PCB material with a high-loss tangent behaves like a low-pass filter and attenuates the clock signal. This attenuation increases with the frequency and thereby escalates the clock jitter.

pcb-signal-attenuation.jpg
Signal attenuation caused by lossy PCB material

What contributes to random jitter?

Shot noise

The random movement of charge carriers in a semiconductor causes shot or white noise. This movement depends on the fluctuation of the current from its average value and the random distribution of electrons and holes in a semiconductor.

Flicker noise

Flicker or pink noise occurs when trapped charge carriers are randomly released between the interfaces of two materials. It is inversely proportional to the frequency.

Thermal noise

Even when there is no average current flowing through the circuit, thermally excited charge carriers cause random voltage fluctuations. This is referred to as thermal noise or Nyquist noise.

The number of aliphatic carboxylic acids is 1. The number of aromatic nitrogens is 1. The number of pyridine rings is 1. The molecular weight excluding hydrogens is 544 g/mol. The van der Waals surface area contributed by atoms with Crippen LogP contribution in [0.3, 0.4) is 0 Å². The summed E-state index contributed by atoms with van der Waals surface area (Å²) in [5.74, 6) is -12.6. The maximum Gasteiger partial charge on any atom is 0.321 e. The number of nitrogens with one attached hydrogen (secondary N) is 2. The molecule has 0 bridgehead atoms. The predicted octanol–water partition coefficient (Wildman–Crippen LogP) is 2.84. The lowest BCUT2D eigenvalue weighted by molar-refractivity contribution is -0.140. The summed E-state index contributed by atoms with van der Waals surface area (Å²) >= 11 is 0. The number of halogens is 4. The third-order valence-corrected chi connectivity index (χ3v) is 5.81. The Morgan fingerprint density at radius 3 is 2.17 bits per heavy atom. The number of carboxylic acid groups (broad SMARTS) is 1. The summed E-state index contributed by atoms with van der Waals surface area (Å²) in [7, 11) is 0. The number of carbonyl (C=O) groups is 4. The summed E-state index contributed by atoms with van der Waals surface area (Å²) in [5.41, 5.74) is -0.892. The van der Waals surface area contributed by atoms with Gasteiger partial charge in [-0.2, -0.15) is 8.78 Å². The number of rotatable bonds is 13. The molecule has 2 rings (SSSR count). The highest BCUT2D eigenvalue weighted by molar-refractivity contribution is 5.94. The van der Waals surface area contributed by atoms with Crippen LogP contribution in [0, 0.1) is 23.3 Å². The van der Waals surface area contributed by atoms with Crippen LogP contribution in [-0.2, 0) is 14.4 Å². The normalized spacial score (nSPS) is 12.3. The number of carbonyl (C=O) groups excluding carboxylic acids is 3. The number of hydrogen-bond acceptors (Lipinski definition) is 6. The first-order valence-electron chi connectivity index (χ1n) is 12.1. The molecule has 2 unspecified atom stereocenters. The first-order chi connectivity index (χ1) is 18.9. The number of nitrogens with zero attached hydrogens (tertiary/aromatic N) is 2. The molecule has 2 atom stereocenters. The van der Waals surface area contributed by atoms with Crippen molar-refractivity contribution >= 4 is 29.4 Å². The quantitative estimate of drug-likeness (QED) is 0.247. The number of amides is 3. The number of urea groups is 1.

Key takeaways

  • Period jitter, cycle-to-cycle jitter, and time interval error are the 3 ways to measure jitter in PCBs.
  • Distorted eye width in an eye diagram indicates the presence of a clock jitter in your design.
  • Implement the right controlled impedance, trace termination, and grounding strategies to avoid jitter.

 

With technological advancement, clock oscillators must provide stable clock pulses in a circuit design. Jitter in the time and frequency domains can disrupt synchronization and jeopardize the signal integrity in the circuit.

Comment below if you have any queries on jitter and eye diagram analysis. We will be glad to help you.